School House #5
|This is the only known photograph of School House #5 probably taken by Carleton Nims shortly before the building was removed in the mid-1920s.|
School District #5 was located in the northwest corner of Sullivan. Its eastern border was the Masonian Patent Line, the southern border ran from the patent line due west intersecting the Gilsum Road at roughly #188, and the rest of the boundary was the town line between Gilsum and Sullivan. The original settlement in the district was along Gilsum Road and the Boynton Road.
When the town authorized the construction of schools in 1792, District 5 built their school opposite the farm of Joshua Burdett on the Boynton Road. This was logical since the school had been conducted previously in Burdett’s barn. The choice, however, was poor for two reasons. The first is that Burdett’s farm is on the highest point of the road so students had to walk up hill no matter where they lived. The second reason is that by 1800 the population had begun to shift from the Boynton Hill area to what is now Gilsum Road. In 1802, the decision was made to move the school closer to Gilsum Road by building a new school opposite the Winchester Farm on the Chapman Road. The old school was sold to a farmer from Gilsum who removed it.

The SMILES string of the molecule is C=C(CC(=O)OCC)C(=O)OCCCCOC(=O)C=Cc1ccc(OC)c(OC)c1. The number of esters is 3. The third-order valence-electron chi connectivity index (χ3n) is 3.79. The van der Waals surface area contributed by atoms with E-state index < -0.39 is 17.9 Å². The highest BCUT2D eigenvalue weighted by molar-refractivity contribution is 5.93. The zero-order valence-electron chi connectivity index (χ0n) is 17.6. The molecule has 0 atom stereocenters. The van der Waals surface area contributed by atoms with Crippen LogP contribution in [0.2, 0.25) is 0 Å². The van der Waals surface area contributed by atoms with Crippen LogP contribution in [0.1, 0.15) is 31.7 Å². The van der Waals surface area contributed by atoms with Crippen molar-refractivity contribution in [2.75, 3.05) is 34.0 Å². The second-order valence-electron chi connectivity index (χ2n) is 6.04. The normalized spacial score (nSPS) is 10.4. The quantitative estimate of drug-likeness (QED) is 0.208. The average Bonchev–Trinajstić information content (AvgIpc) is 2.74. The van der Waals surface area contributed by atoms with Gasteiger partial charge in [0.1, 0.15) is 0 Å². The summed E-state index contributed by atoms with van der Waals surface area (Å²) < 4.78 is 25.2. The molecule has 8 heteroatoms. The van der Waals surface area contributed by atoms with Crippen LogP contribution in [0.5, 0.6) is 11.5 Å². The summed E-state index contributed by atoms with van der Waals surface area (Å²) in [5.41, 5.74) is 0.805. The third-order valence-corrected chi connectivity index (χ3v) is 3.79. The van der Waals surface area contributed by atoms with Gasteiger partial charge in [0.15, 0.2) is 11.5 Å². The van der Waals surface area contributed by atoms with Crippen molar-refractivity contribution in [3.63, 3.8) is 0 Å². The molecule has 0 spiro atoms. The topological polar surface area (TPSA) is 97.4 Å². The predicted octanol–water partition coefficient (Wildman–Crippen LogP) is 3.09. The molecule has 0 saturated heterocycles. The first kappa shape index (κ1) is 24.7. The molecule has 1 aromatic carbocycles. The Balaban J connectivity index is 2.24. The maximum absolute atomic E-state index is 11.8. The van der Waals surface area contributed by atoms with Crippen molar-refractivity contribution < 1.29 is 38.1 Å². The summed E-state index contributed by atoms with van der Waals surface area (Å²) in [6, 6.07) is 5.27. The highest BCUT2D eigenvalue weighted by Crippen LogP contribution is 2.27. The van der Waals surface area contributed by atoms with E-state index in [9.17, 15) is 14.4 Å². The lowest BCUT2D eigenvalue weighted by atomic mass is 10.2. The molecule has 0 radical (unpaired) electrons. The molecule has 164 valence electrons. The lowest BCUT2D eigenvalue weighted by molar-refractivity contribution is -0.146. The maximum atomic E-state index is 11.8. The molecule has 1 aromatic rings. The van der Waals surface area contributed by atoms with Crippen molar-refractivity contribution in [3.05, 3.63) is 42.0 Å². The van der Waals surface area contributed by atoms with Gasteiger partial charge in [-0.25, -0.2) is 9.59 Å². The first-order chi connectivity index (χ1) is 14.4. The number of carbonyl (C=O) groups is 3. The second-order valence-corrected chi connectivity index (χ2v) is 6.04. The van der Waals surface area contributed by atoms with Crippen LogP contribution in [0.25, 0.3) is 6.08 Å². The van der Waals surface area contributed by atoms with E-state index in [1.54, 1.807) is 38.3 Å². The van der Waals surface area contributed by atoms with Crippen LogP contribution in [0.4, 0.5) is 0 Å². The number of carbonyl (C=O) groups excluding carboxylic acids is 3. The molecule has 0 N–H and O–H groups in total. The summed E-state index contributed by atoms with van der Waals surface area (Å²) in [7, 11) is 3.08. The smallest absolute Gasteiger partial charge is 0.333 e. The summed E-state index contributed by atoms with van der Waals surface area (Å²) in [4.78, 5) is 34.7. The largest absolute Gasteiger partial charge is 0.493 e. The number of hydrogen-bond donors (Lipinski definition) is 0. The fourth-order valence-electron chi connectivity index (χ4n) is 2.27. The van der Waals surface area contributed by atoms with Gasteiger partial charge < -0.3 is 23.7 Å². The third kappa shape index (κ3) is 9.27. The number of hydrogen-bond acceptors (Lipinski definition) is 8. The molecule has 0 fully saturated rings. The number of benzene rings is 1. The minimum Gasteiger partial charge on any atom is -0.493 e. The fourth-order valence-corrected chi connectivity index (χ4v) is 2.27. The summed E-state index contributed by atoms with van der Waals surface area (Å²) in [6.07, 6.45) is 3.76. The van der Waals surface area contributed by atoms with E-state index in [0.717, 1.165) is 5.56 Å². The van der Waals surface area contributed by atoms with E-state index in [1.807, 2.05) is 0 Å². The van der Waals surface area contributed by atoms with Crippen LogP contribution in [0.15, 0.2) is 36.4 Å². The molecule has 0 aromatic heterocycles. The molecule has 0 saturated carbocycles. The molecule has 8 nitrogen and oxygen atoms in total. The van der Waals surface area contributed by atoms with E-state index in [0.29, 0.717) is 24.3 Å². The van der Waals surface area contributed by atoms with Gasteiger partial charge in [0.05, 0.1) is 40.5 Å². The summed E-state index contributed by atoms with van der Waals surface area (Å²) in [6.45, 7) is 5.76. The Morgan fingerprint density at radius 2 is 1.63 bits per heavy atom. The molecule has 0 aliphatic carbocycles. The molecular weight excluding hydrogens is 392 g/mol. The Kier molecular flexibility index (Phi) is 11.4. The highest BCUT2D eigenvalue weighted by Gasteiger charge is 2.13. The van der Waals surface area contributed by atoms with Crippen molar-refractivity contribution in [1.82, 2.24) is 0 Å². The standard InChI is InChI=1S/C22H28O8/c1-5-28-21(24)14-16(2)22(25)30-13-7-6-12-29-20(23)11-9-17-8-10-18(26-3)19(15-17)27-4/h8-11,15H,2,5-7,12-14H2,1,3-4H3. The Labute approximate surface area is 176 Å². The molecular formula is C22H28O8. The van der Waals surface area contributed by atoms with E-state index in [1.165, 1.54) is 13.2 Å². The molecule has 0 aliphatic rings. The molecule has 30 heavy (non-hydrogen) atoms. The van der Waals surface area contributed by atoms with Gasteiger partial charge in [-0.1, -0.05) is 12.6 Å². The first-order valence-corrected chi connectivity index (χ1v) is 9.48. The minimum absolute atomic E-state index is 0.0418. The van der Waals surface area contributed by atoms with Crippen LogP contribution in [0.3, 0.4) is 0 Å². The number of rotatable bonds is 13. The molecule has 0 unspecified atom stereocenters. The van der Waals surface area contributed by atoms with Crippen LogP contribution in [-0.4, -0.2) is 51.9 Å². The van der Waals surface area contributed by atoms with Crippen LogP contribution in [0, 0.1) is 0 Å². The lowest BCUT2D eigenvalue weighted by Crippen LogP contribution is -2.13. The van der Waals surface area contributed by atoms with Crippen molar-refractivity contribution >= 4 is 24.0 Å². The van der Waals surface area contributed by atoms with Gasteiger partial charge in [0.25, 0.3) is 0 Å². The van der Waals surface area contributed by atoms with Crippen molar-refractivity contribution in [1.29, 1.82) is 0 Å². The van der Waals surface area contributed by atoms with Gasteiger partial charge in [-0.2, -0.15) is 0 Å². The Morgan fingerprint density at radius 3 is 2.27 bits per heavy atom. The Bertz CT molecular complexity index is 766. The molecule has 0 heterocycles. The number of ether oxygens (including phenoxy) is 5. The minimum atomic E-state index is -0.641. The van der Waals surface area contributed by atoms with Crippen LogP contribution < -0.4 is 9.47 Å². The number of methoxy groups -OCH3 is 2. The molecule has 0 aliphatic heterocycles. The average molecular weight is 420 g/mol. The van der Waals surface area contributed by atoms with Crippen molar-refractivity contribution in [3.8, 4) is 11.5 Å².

The new school served the district until 1821 when a new building was constructed at the corner of the Gilsum Road and the Chapman Road. The old building was used for storage until it could no longer stand. The new building was kept in good repair with major renovations being done in 1852, 1853, 1869, 1870, and 1877. The district usually offered at least two sessions totaling 20 weeks.
The district, however, continued to lose population as the older farms disappeared. In 1883, the school was closed for lack of enough students to justify hiring a teacher. In 1885, the district was abolished when the State Legislature passed a law requiring schools to be administered by one school board per town. In 1895, the school board decided to reopen the school. Class size grew to 10 or 12 students per session, but then the population declined again. In 1909-1910, teacher Eliza Beliveau had only 7 students—3 from the Bates family, 3 from the Wheeler family and a girl named Grace Nadeau. Since these people all lived on what is now the Corey Mine Road, it was decided to tuition them to Gilsum and to close the school. The arrangement with Gilsum lasted until 1917. After that, the children of District #5 attended school at the #2 school house in the Center.
The school house was never used again after 1910. At some point in the early to mid-1920s, the building was purchased by Arthur Johnson who took it down and used the timbers and boards to build a garage at his farm on Cross Road. Johnson used most of the wood including the old black boards (complete with writing from their last lessons) which became part of the walls and ceiling. The farm was purchased in 1973 by Robert and Marjorie Smith. In 1979, they tore down the garage to make way for an addition to the house. Today, a small foundation marks the spot where School #5 stood. It is located at the entrance of the Allison Nims Piper Forest at the corner of Gilsum Road and Chapman Road.